If you put in the work beforehand, it won’t be a waste of time. If you aren’t fully prepared, don’t open. No one is forcing you too.

In training, testing or on the expert server. If you aren’t prepared, prepare to fail.

TFR, but no warning before spawning

In a recent update, a warning was added that will pop up before spawning to notify you that a NOTAM (Notice to Airmen) is active at the airport or in the area. For TFRs (Temporary Flight Restriction) however, no such warning will display before spawning.

Some TFRs state that you will be reported by ATC, without warning, so you always need to check the airspace on the map for colored circles. Click the circle to pull up it’s information.

Be prepared and be aware, you’ll never get in trouble with that in your mind.

Get them off your frequency

The goal of controlling is to get the aircraft off your frequency as quickly as possible, and as safely as possible. Don’t prolong things, try to find the fastest route into the airport.

The less aircraft on your frequency the better. For every one aircraft that calls in, one aircraft should be cleared and done. Don’t delay things unnecessarily.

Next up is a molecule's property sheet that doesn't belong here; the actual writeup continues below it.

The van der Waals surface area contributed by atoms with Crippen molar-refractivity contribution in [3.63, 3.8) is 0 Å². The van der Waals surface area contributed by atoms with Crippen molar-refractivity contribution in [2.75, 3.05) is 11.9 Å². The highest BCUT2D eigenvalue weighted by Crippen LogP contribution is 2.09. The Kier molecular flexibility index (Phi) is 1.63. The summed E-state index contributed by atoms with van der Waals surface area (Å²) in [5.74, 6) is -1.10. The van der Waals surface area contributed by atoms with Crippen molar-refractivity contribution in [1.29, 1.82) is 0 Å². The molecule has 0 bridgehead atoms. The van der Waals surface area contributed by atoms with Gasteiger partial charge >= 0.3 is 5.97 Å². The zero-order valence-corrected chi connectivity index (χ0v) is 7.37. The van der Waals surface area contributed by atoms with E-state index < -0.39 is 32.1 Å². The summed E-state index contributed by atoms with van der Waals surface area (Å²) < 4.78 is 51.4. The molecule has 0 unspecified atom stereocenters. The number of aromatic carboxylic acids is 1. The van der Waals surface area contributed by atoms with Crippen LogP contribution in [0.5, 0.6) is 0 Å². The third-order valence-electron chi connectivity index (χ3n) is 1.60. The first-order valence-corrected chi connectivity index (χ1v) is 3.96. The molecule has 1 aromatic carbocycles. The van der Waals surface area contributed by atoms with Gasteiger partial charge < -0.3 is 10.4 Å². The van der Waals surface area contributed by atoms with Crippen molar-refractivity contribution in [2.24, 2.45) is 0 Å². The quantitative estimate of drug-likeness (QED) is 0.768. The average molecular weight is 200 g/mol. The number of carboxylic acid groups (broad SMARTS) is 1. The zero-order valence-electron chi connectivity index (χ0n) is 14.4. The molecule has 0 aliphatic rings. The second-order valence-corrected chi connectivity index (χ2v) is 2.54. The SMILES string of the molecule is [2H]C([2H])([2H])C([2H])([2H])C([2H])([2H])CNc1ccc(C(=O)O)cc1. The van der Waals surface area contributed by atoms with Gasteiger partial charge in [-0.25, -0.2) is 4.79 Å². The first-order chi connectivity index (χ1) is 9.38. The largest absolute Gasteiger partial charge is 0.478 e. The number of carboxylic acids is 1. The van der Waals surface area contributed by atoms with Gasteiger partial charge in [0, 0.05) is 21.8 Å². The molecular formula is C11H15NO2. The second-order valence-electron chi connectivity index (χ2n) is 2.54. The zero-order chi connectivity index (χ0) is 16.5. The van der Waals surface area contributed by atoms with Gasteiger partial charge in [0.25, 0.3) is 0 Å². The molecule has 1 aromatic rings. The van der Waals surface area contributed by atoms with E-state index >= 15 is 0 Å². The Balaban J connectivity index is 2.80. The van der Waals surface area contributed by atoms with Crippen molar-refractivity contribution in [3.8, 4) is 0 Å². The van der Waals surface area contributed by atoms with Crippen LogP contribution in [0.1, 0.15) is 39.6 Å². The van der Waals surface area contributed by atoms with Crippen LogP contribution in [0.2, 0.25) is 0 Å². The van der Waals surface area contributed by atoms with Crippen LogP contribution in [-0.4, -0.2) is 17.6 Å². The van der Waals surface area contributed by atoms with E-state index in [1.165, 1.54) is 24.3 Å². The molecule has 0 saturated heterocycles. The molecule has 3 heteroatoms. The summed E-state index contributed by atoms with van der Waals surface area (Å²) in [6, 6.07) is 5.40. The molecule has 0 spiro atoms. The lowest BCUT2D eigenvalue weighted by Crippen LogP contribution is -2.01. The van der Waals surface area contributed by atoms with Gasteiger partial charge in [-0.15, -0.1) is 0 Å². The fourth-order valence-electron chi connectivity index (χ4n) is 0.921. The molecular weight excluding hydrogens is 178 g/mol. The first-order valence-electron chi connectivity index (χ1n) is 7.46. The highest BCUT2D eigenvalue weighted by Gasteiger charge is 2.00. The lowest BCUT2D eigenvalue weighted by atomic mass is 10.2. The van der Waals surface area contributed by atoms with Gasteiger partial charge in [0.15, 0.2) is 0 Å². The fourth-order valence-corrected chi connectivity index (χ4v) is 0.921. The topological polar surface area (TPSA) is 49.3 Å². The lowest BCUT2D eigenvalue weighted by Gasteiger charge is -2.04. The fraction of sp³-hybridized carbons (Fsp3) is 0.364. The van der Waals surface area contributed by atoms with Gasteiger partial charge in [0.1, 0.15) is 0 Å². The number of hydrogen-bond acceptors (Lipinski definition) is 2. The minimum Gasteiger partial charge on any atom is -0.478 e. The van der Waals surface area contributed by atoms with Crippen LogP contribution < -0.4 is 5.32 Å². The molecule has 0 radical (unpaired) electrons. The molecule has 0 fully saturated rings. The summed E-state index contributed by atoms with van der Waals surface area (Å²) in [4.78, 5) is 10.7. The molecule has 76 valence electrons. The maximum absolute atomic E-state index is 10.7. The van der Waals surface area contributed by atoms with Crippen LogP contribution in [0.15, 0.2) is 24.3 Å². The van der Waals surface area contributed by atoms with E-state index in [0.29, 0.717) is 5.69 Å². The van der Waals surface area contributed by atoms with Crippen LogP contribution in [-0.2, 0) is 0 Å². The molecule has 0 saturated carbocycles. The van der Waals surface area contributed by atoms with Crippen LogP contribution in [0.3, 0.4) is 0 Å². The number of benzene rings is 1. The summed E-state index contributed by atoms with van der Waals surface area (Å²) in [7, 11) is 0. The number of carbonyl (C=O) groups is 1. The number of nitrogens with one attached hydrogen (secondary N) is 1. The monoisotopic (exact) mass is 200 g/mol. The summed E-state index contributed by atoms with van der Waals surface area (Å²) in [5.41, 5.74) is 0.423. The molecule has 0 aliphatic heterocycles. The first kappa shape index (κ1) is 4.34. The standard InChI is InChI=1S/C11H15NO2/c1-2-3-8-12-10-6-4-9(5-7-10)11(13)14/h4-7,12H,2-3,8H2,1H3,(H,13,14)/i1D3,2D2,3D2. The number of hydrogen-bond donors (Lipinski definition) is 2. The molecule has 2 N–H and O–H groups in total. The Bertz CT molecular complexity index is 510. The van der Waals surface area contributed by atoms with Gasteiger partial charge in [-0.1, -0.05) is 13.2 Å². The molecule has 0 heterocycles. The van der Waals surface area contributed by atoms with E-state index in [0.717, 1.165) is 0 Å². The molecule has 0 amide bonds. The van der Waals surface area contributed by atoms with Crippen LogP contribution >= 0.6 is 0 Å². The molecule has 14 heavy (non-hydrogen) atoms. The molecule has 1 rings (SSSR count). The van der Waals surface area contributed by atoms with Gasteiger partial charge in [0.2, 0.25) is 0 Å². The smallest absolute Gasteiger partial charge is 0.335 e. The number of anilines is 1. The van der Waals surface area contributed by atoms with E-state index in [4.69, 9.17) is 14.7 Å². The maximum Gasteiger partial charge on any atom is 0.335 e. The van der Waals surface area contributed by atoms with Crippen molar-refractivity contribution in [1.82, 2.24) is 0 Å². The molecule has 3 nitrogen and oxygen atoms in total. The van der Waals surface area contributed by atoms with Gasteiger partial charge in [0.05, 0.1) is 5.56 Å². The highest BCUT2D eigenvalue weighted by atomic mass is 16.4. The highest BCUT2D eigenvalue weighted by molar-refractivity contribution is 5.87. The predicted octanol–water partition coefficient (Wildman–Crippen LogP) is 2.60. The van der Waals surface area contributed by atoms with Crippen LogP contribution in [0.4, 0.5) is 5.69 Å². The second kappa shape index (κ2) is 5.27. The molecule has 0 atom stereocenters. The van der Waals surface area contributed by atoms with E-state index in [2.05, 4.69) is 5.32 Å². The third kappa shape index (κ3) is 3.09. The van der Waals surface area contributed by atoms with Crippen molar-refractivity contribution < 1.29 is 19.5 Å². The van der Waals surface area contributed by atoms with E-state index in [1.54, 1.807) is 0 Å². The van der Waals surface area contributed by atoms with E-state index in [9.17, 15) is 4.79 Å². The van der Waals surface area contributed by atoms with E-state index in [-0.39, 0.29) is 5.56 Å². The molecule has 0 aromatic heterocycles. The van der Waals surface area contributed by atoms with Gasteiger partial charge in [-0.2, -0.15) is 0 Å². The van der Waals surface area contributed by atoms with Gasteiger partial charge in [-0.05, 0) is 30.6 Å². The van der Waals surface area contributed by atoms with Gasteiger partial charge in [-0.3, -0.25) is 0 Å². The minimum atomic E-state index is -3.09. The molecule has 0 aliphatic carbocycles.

Give yourself room for go arounds

When controlling approach, I find it beneficial to give yourself 1000ft of vertical separation to work with on the downwind leg.

What I mean by this is that if your downwind leg’s MSA (Minimum Safe Altitude) is 9000ft MSL, for example. Don’t have aircraft on downwind at 9,000ft MSL, put them at 10,000ft MSL.

When you have an aircraft go around on final, you’ll need to slot them onto downwind somehow, and go around aircraft will be lower naturally as they are descending to land. If you have your aircraft at 9,000ft MSL on downwind, the MSA, you have no option but to somehow fit them in behind or in front of the aircraft on downwind, which gives you fewer options and lengthens the go around aircraft’s approach.

If you have your downwind at 10,000ft MSL however, you gotta give yourself 1000ft of vertical separation to work with, and you can put the go around aircraft behind, under or in front of the aircraft on downwind.

If the go-around aircraft is underneath another aircraft, you can just sort out the separation on base by turning one aircraft’s base. More flexibility, more options, quicker approach.